As I lay there in the bed, I recalled the smug look on that big snake’s face. There have been so many times when I was so close to stepping into a new place, only to be met by this spirit of fear…and just as he intended, I would be driven by that snake right back into my comfort zone. It’s strange, as I dreamed this, I didn’t sense the garden to be necessarily a dangerous place. I didn’t blame the garden for the snake, or perceive it an evil trap. It was just a place where I could go and rest my mind and body. Why would he be waiting there, daring me, taunting me? And then the Lord immediately brought this Scripture to my remembrance: “Behold! I have given you authority and power to trample upon serpents and scorpions, and [physical and mental strength and ability] over all the power that the enemy [possesses]; and nothing shall in any way harm you.” (Luke 10:19 AMP). And I then thought of “having your feet shod with the preparation of the gospel of peace.” (Eph 6:15)

I can’t say whether the dream had a special meaning, but I can tell you this: we don’t have to shrink back from opportunities God gives us for fear of the enemy. Oh, that old serpent is liable to be peeking out along just about any path we’re walking on; but we don’t have to spend our lives running back up the steps into perceived safe places just to avoid him. If we belong to Jesus, we can put on that footgear of peace and go wherever He leads us. Who would’ve thought that peace is in our feet, not our head! I can almost envision a big tall pair of “snake proof” boots with a heavy heel for just such occasions. We are wearing God’s peace, we are protected, and we are given authority to clear the path for others by crushing what causes danger under our feet. We are given this charge not just for our own benefit…but for an entire humanity God wants to reconcile to Himself.

Knowing now that we can do this without fear, let’s get out of our enclosed “safe place” and interact with others. They need us and can’t hear us just shouting down at them. We have to get on a level where they can understand the Gospel, and be ready to defend them from the devil if needed. And, we can do it all while remaining in a state of rest and peace! No fear!

Emboldening Your Child in the Face of Christian Persecution

Romans 1 v 16God blesses those who are persecuted for doing right, for the Kingdom of Heaven is theirs.  God blesses you when people mock you and persecute you and lie about you and say all sorts of evil things against you because you are my followers. Be happy about it! Be very glad! For a great reward awaits you in heaven. And remember, the ancient prophets were persecuted in the same way.  You are the salt of the earth. But what good is salt if it has lost its flavor? Can you make it salty again? It will be thrown out and trampled underfoot as worthless.  You are the light of the world—like a city on a hilltop that cannot be hidden. No one lights a lamp and then puts it under a basket. Instead, a lamp is placed on a stand, where it gives light to everyone in the house. In the same way, let your good deeds shine out for all to see, so that everyone will praise your heavenly Father.”  Matthew 5:10-16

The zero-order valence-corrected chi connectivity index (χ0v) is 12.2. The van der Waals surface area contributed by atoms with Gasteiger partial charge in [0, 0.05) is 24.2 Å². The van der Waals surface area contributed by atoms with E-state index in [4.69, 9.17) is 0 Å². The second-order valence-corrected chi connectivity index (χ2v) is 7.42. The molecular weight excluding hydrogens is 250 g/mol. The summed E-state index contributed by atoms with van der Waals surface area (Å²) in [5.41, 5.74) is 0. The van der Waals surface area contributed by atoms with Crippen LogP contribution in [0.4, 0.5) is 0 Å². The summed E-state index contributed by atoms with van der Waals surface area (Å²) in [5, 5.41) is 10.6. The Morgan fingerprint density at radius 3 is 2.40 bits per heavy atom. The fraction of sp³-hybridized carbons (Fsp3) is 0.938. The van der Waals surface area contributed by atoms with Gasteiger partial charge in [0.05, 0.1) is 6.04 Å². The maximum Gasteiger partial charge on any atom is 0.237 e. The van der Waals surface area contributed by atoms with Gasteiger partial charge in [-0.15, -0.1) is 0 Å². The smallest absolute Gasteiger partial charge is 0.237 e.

We all try to shield our children from being bullied and from being a bully, and as well we should.  No one likes to encounter the milk money monster who waits on the curb every school morning for that one intimidated child.  And, while the clique of mean-spirited girls who pick on that one whose clothes and hair are not as nice as theirs may get some snickers of approval from other kids, they will carry the brand of a bully and a snob for the rest of their lives in the memory of that person whose life they made a living hell.  Some things may be more called-out nowadays than they used to be; but all-in-all, not much has changed across the generations.

In this society where tolerance and acceptance are being talked about night and day, there’s a new form of soft persecution going on in the Christian faith:  the pressure to avoid having to be recognized as the “outsider.”  Believers have fundamental moral codes which come from the Word of God; and cultural relevance takes a backseat when it comes to truth.   When truth is priority in a person’s life who walks among peers with only self-serving motivations, there’s bound to at some point be a dividing line.  Children are hearing so much about tolerance and acceptance (and in some ways it’s a good thing) that they’re feeling a pressure to do whatever it takes to be tolerated and accepted–including compromise in the area of their faith.   We will probably continue to see that dogma of inclusion being strengthened toward other belief systems and choked off on the side of evangelical Christianity.  It’s an unusual time, the last days…where evil is called good, and if you embrace good, you’re considered evil, closed-minded, bigoted, prudish, and a reject.